It’s That Time Of The Year Again

Yes? Yes! YES! It’s that time of the year. Nooo… not the time of cherries (although that will come too), but even better: the time to start seeds for the spring & summer kitchen garden.

I am giddy, giddy, giddy. First of all, the days are visibly getting longer. Finally! almost 8 hours of direct sun at Laughing Duck Gardens. For other gardeners in the area – the ones that live on flatland – the days are longer with 10 ½ hours between sunrise and sunset, but the mountains surrounding us don’t let us see the sun until later in the morning and we loose it earlier in evening. And, when it sinks down behind Jenkins Mountain around 5:00 in the afternoon, the air chills and the hollow immediately feels somber. So any additional minute is a blessing, and since we bask in almost 40 minutes more of sunlight than a month ago, we have 40 blessings. Secondly, by the end of the month, we will have picked another 1 hour of daylight (60 blessings). Yeah! And then! then, yesterday I started my seeds.

seed-trays-on-heat-mat-feb-3-09

What did I start?

  1. Peppers, lots of peppers this year: bells, Italian, squat ones, long ones, thin-walled, thick-walled, bananas, cubanelle – and only a few hot ones (I think I planted enough hot peppers in 2008 for the crop to last us 5 years). I’ll start more peppers once I receive my new seed orders (the first planting is of seeds left over from prior years). I love peppers, can you tell? grilled, fried, roasted, baked, stuffed, sautéed, in stews, in stir-fries, pickled… not as much raw, though.
  2. I also sowed the early tomatoes and a few eggplants and some ground cherries. In early March (IF I can hold that long! and it IS a big “if”), I’ll start the main crop and the paste tomatoes. But if I want to pick tomatoes in June, I need to start those now, so they are really big by the time I transplant them out, even blooming.

Two trays are now on the heat pad for accelerated germination, in the greenhouse, and swaddled under layers of agrofabric to keep them a little warmer. Ours is a cool-greenhouse after all.

It’s so tempting to start flats and flats of things now, isn’t it? But I reluctantly learn that some things should not be started too early (like the mustard tribe: the mizuna, pac choi, bok choi, tatsoi et all, because they’ll bolt as soon as planted out). I also learn that 4 flats of heat lovers started in January make a lot of big plants that need room – lots of room – by March. As a matter of fact, at 72 plants per tray, that’s 288 plants of tomato, pepper, chile, tomatillo, eggplant, ground cherry, basil etc. Assuming – of course – that you thin each cell to one seedling, as opposed to – ahem!- transplant all the seedlings that look good, which is a lot more than 72 if you’ve got good seeds… Anyway, where do you put them all in March? Listen to me, it’s the voice of experience speaking here: you can’t just stick them out, it simply won’t do. But since the greenhouse is only so big, I have to ration myself. It’s really hard. But I do have plans for big cold frames so I can stick the heat lovers out earlier than usual. We’ll see.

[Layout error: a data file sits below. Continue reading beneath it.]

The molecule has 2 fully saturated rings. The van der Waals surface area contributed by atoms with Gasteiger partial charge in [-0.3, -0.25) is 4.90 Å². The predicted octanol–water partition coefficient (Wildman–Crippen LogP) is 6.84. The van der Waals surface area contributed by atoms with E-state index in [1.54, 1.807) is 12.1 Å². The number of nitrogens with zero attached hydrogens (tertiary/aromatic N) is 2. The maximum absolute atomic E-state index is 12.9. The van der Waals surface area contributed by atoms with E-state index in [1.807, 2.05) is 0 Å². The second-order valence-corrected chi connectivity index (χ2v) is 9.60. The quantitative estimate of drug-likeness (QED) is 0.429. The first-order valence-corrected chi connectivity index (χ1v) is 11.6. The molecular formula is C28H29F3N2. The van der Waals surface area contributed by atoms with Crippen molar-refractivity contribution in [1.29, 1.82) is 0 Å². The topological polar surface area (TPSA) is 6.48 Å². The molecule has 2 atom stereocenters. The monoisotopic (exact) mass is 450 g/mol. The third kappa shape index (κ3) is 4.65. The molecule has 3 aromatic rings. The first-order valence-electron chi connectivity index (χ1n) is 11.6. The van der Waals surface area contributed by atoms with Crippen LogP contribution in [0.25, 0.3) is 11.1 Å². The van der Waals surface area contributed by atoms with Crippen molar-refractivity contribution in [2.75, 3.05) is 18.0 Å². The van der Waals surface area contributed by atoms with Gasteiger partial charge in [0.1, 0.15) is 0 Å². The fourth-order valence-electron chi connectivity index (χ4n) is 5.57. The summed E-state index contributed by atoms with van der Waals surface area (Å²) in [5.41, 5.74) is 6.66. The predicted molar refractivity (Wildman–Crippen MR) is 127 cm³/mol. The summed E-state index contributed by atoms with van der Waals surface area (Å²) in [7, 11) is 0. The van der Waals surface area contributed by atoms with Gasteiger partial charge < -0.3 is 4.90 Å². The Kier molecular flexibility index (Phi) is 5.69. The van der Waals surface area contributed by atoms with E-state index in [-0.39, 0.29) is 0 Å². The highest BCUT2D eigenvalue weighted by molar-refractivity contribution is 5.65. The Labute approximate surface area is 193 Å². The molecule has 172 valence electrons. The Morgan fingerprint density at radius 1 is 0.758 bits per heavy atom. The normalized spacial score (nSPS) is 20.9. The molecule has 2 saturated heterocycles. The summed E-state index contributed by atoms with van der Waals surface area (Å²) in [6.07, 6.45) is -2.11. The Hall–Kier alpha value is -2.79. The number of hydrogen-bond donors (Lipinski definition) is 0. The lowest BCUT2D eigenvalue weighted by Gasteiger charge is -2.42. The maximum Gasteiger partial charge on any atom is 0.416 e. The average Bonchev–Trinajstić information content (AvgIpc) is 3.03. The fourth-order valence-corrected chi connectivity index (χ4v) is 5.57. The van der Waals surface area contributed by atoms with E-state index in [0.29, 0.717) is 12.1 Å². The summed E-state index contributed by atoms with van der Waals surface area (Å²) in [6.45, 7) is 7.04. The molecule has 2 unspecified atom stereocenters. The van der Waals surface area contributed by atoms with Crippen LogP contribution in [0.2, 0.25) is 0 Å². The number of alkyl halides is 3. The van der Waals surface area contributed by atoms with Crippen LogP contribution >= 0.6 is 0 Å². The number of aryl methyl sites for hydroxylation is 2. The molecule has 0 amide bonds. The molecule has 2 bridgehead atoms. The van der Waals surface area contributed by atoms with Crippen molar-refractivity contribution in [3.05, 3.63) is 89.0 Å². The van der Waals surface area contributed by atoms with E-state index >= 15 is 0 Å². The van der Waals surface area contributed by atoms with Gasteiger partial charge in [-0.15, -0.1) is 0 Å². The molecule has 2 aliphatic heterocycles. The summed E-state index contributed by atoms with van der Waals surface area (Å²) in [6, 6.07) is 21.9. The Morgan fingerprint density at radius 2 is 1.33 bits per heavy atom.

In the meantime…what did I start? Here is the list:

Peppers:

  • CA Wonder
  • Quadrato d’Asti Rosso
  • Keystone Giant
  • Gourmet
  • Gypsy Hybrid
  • Bell Boy Hybrid
  • Goccia d’Oro
  • Corno di Capra
  • Pizza
  • Acongagua
  • Sweet Banana
  • Italian Sweet
  • Jimmy Nardello’s Italian
  • Jalapeno M (hot)
  • Fish (hot)

Tomatoes:

  • Celebrity Hybrid
  • Fantastic Hybrid
  • Yellow Pear
  • Super Sweet 100

Eggplant:

  • Bride Hybrid
  • Little Fingers

Physalis/ground cherries/Cape gooseberries

  • Aunt Molly’s

How about you? When are you starting your indoor sowing? And what are you starting?

3 comments

  1. El says:

    Wow, Sylvie, that’s a lot of peppers!

    Do you start onions from seed, or do you just start them in the gardens? I ask because onions, leeks, celeriac and parsley are the first seeds on my list, mainly because they take so long. I hope to plant them this weekend. It will be a looong time before I start the heat-loving beauties you’ve seeded, so I am quite jealous.

    Have fun!

  2. sylvie says:

    El. Love peppers, they keep for over a month after being picked in the fall, they pickle well, some cultivars dry well and when chopped they freeze well and are great for soups, stews & stir-fries. I also roast and grill them and freeze them that way, and then they are great for pastas and pizzas. I am running out of them (except hot peppers) so clearly did not have enough last year. I also found out that when it’s very hot here, the peppers drop their blossoms so if the fruit have not set before the heat onslaught arrives, there is a big pepper gap in the middle of the summer. Starting them extra early is one way to compensate for that.

    I start leeks & onions from seeds (although I don’t do well with onions), but since fresh seeds are needed for those, and I was a little late ordering, I don’t have the seeds yet, but will start them as soon as I receive them.

    Sylvie

  3. Ed bruske says:

    yes, I am planning to start me onion seeds this week. without a greenhouse, I will be waiting till later for tomatoes, peppers, eggplant, etc.

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